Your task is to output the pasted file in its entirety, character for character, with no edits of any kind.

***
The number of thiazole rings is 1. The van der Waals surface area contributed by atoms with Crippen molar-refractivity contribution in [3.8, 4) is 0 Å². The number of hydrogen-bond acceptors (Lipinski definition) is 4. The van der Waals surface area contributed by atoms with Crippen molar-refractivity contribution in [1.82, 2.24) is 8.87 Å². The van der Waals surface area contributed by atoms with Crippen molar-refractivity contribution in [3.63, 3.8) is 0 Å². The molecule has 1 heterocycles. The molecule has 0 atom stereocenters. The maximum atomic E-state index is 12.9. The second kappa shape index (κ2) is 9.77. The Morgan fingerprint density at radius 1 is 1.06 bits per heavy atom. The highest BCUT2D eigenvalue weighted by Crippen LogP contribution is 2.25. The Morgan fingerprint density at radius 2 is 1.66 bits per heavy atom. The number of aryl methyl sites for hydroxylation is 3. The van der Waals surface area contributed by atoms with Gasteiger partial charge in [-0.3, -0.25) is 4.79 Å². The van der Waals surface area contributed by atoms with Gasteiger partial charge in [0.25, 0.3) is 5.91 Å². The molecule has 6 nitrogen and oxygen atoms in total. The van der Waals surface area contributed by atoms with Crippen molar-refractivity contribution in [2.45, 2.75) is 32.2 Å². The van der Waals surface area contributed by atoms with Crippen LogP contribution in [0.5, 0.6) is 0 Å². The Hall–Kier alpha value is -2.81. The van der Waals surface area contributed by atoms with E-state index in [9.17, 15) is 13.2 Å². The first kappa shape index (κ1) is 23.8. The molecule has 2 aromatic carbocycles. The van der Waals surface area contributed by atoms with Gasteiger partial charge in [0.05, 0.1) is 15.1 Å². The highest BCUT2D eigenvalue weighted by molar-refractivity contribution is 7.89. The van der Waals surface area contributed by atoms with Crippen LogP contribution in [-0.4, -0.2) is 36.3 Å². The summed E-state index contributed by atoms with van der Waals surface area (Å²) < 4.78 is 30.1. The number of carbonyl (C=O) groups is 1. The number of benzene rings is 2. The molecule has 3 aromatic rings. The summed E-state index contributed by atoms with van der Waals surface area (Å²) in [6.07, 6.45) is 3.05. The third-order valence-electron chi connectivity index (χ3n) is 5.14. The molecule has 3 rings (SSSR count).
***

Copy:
The number of thiazole rings is 1. The van der Waals surface area contributed by atoms with Crippen molar-refractivity contribution in [3.8, 4) is 0 Å². The number of hydrogen-bond acceptors (Lipinski definition) is 4. The van der Waals surface area contributed by atoms with Crippen molar-refractivity contribution in [1.82, 2.24) is 8.87 Å². The van der Waals surface area contributed by atoms with Crippen molar-refractivity contribution in [3.63, 3.8) is 0 Å². The molecule has 1 heterocycles. The molecule has 0 atom stereocenters. The maximum atomic E-state index is 12.9. The second kappa shape index (κ2) is 9.77. The Morgan fingerprint density at radius 1 is 1.06 bits per heavy atom. The highest BCUT2D eigenvalue weighted by Crippen LogP contribution is 2.25. The Morgan fingerprint density at radius 2 is 1.66 bits per heavy atom. The number of aryl methyl sites for hydroxylation is 3. The van der Waals surface area contributed by atoms with Gasteiger partial charge in [-0.3, -0.25) is 4.79 Å². The van der Waals surface area contributed by atoms with Gasteiger partial charge in [0.25, 0.3) is 5.91 Å². The molecule has 6 nitrogen and oxygen atoms in total. The van der Waals surface area contributed by atoms with Crippen molar-refractivity contribution in [2.45, 2.75) is 32.2 Å². The van der Waals surface area contributed by atoms with Crippen LogP contribution in [0.5, 0.6) is 0 Å². The Hall–Kier alpha value is -2.81. The van der Waals surface area contributed by atoms with E-state index in [9.17, 15) is 13.2 Å². The first kappa shape index (κ1) is 23.8. The molecule has 2 aromatic carbocycles. The van der Waals surface area contributed by atoms with Gasteiger partial charge in [0.05, 0.1) is 15.1 Å². The highest BCUT2D eigenvalue weighted by molar-refractivity contribution is 7.89. The van der Waals surface area contributed by atoms with Crippen LogP contribution in [-0.4, -0.2) is 36.3 Å². The summed E-state index contributed by atoms with van der Waals surface area (Å²) < 4.78 is 30.1. The number of carbonyl (C=O) groups is 1. The number of benzene rings is 2. The molecule has 3 aromatic rings. The summed E-state index contributed by atoms with van der Waals surface area (Å²) in [6.07, 6.45) is 3.05. The third-order valence-electron chi connectivity index (χ3n) is 5.14. The molecule has 3 rings (SSSR count).